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From the blog

No Supermarket September: How did we fare?


Some of us decided to take up the challenge of No Supermarket September to see how possible it would be to use just the city’s local businesses for our regular food shopping. This was a real opportunity to check out of the supermarket conveyor belt for a while!

We were filled with trepidation and a little bit daunted by the idea, imagining big challenges – where would we get the time to shop in more local, sustainable way? Would we be able to get what we needed from alternative outlets? Having to work around busy schedules and being working parents meant that this way of shopping could certainly be a challenge. But the answer, we soon discovered, was yes we could. Not only was it feasible, but it turned out to be a great experience!

Where did you shop, I hear you cry? Well, this was difficult at first (it meant a change of mindset as much as anything), but once we started to discover local traders we found there were enough of them, but there is definitely a need for more. If you want to support your local traders you can, and you can get most things you need without having to step into a big supermarket.

For fresh fruit and vegetables there was of course the option of veg box delivery but we also really enjoyed shopping on the city market, where there is a great choice of fresh, ripe, and delicious produce, at really fantastic prices. The city market also provided us with fish, cheese and meat and even pet food.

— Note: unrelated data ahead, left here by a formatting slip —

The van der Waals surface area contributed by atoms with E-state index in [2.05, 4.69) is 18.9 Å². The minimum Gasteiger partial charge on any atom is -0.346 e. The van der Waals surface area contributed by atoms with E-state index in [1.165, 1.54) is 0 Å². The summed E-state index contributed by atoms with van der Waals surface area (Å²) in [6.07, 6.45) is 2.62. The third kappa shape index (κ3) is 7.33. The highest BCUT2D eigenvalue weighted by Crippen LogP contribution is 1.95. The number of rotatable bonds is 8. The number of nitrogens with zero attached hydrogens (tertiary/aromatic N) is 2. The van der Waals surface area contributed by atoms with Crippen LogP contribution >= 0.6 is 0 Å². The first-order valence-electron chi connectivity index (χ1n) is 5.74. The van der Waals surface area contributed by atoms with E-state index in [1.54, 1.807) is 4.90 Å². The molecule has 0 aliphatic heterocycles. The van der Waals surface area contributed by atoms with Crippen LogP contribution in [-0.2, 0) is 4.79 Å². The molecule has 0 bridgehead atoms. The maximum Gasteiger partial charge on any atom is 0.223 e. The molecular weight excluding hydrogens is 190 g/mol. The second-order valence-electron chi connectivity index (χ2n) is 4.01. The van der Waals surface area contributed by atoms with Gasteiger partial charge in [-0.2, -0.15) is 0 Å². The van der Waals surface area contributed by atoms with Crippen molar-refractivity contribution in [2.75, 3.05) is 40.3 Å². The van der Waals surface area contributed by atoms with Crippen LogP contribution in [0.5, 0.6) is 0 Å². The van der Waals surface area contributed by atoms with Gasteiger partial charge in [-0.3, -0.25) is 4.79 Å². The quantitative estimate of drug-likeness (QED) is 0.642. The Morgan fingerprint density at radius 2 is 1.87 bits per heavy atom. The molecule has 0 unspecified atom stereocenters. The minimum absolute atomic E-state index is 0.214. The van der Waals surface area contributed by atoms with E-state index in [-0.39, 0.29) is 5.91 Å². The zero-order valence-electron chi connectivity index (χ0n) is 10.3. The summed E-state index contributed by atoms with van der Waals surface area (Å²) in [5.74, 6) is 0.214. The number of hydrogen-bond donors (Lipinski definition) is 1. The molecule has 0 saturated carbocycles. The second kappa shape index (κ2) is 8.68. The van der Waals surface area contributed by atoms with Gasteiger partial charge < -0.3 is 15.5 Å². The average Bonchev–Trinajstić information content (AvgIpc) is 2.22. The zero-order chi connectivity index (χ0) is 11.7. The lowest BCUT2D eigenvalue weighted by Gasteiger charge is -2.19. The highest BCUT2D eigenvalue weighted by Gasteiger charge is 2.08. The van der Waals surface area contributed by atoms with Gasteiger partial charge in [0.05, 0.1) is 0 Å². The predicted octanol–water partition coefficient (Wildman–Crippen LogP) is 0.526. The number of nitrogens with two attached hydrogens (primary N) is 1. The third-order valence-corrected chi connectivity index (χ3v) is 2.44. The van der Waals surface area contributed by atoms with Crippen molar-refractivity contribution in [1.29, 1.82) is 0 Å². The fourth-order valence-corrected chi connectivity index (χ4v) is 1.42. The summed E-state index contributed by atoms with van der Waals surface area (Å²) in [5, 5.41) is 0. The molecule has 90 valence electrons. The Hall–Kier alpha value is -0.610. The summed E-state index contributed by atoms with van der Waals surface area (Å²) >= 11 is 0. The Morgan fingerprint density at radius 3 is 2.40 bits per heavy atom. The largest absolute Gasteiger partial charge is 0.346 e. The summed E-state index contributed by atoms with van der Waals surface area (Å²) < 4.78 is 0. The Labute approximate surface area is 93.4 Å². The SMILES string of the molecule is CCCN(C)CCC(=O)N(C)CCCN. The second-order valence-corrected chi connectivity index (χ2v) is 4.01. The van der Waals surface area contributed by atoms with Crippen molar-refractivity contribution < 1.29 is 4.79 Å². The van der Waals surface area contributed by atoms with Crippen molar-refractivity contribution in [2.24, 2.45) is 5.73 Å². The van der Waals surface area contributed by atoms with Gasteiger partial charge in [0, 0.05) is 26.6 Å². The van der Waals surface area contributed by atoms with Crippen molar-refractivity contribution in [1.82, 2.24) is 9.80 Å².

For bread we discovered that the Italian deli’s, Chinese and European shops were a great source, and we also baked our own. For staples such as flour, sugar, tea coffee, organic pulses and so on we used Backyard Foods, the organic wholefood shop at The Green Backyard.

The added value of this challenge was reconnecting with the high street. It made shopping much less of a chore. We started to build relationships with shopkeepers and market holders, and created a great rapport with local shops. Being able to talk to people about our choices and try delicious new food we hadn’t thought of using before was a great added benefit.

In addition to this we found that we were spending far less money on our weekly shop, which was a big surprise! Not only were we not buying as many things we didn’t need (and reducing food waste), local traders do actually offer competitive prices and were often much cheaper than supermarkets.

In truth the supermarket can be more convenient, BUT, you CAN get everything you need without stepping foot in one, at the same time as having a much more enjoyable experience and making some new friends along the way, whilst supporting our local economy. In the end, we found that supermarkets offer a lot of convenience, especially in terms of opening hours, but at a minimum, there is plenty of space to at least supplement your weekly shop with local traders.